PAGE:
Just as many expected that Microsoft's passion for Yahoo would lead it to appreciate it offer, the Redmond giant's stance seems to be just as tough as Yahoo's bold refusal to the proposal.
Rather than increasing the bid even by a cent and justifying the price of $31 per share as fair, the Redmond giant's Chairman, Mr. Bill Gates has reiterated his company's stand on the issue. "We sent them a letter and said we think that's a fair offer. There's nothing that's gone on other than us stating that we think it's a fair offer," said Mr. Gates On Monday. "They should take a hard look at it."
Yahoo on the other hand firmly believes that they have been undervalued and that they are should at least be offered a $40 per share price. Apparently, neither Microsoft's nor Yahoo have budged from their positions. Albeit, Yahoo has been on the lookout for better bids or perhaps alternative alliances with Rupert Murdoch's News Corp and Time Warner.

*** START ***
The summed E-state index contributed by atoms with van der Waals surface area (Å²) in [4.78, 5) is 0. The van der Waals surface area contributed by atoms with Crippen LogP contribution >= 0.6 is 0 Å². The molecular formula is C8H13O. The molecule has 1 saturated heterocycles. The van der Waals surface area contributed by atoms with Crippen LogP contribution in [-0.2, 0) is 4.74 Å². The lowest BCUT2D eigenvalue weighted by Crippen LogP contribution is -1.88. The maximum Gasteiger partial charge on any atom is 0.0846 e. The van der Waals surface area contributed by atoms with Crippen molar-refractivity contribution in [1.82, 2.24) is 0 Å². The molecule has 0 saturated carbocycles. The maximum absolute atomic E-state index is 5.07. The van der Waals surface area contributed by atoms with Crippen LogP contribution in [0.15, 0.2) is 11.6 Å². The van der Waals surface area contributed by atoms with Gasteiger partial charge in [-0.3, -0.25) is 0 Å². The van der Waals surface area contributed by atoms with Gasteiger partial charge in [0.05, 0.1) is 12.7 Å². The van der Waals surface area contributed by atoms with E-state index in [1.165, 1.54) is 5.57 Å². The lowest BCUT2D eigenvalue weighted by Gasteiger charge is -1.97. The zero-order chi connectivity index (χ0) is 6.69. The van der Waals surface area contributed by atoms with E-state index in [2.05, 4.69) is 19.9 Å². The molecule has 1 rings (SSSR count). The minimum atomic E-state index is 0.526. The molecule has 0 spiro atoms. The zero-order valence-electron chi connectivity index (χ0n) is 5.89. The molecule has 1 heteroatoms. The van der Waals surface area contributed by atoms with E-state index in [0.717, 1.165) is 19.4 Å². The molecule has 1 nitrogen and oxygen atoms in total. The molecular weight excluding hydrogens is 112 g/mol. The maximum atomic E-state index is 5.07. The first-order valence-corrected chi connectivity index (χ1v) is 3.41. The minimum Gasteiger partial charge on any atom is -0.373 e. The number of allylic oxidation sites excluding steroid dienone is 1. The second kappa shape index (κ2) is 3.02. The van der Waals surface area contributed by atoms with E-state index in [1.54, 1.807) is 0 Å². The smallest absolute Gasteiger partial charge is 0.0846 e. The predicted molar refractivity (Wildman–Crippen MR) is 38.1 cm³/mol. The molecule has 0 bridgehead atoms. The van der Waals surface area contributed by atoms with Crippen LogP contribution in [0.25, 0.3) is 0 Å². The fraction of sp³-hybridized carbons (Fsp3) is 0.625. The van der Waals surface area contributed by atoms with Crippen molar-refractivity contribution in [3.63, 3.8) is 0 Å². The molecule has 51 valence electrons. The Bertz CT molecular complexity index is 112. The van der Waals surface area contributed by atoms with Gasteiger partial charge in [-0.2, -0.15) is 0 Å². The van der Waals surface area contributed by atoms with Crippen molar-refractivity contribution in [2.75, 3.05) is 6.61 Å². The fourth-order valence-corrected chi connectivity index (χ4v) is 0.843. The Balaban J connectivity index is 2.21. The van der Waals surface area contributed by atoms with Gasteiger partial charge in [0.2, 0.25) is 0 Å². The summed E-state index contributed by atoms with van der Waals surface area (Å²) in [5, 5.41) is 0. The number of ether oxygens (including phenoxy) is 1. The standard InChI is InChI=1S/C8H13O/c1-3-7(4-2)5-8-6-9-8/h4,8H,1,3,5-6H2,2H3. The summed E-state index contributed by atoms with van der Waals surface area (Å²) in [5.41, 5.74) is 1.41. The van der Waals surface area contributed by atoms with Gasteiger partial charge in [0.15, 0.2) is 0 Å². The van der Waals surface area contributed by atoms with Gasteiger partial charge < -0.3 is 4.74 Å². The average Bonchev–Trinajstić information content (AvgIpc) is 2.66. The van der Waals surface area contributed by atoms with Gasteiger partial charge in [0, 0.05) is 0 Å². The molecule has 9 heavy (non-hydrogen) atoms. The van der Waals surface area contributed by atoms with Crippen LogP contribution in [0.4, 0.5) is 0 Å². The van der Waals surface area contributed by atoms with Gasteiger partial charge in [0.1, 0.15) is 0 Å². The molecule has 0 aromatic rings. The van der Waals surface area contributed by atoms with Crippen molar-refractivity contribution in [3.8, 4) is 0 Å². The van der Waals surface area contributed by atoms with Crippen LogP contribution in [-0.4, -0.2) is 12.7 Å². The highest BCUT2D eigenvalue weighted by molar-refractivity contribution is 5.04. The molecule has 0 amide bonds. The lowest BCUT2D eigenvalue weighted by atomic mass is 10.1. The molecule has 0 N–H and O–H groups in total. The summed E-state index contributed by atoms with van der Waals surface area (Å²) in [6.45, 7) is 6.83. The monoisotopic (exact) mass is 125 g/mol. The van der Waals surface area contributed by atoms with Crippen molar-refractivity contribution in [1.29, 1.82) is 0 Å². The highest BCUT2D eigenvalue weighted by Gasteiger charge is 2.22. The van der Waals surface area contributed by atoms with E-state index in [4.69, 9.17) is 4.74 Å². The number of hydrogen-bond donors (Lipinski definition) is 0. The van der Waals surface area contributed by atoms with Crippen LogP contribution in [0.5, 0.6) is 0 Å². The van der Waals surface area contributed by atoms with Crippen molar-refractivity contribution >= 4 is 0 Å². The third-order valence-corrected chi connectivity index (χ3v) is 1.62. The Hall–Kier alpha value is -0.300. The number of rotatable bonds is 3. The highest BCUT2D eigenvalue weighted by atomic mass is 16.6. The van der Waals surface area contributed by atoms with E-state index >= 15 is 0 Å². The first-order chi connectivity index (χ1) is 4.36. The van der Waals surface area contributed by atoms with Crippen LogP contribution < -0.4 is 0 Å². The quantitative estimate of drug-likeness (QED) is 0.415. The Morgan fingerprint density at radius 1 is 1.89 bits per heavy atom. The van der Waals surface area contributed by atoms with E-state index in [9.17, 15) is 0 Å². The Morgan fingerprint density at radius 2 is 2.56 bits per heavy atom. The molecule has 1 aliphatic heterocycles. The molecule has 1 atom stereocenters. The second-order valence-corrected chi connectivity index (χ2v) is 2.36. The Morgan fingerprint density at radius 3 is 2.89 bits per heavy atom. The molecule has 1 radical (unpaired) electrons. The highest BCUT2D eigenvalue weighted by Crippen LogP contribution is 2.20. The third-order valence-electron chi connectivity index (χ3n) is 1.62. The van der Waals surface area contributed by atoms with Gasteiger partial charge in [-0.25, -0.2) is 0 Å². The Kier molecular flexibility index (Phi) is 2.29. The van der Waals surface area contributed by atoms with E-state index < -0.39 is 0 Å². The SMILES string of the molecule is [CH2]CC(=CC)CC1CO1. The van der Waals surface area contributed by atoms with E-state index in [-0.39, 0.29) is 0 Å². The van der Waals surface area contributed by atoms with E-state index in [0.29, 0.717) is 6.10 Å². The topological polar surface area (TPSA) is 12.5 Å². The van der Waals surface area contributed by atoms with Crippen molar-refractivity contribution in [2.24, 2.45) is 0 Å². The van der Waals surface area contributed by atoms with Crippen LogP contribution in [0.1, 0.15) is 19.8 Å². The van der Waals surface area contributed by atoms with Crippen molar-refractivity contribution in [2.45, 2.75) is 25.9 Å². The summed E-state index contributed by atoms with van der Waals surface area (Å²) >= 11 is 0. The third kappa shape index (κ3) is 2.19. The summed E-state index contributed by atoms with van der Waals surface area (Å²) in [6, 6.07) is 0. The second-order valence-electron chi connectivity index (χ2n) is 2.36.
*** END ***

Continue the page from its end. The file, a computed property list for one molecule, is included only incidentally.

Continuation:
To begin with the deal was valued at $44.6 billion, but since then, Microsoft's share price has taken a dip of 12.8 percent, thereby altering the value of the cash-and-stock and pushing the offer closer to $41 billion.
It was clear earlier that Microsoft's is not letting the Yahoo slip from its grip, and would do whatever it takes to acquire Yahoo. Falling in line with its stated future course, Microsoft's next move could be to take the offer directly to Yahoo's shareholders, or perhaps to make an effort to a hostile takeover of Yahoo's board. To influence Yahoo's shareholders Microsoft would use their proxy votes to overthrow the board. How successful they would be only time would tell, they have a March 13th deadline to accomplish this feat.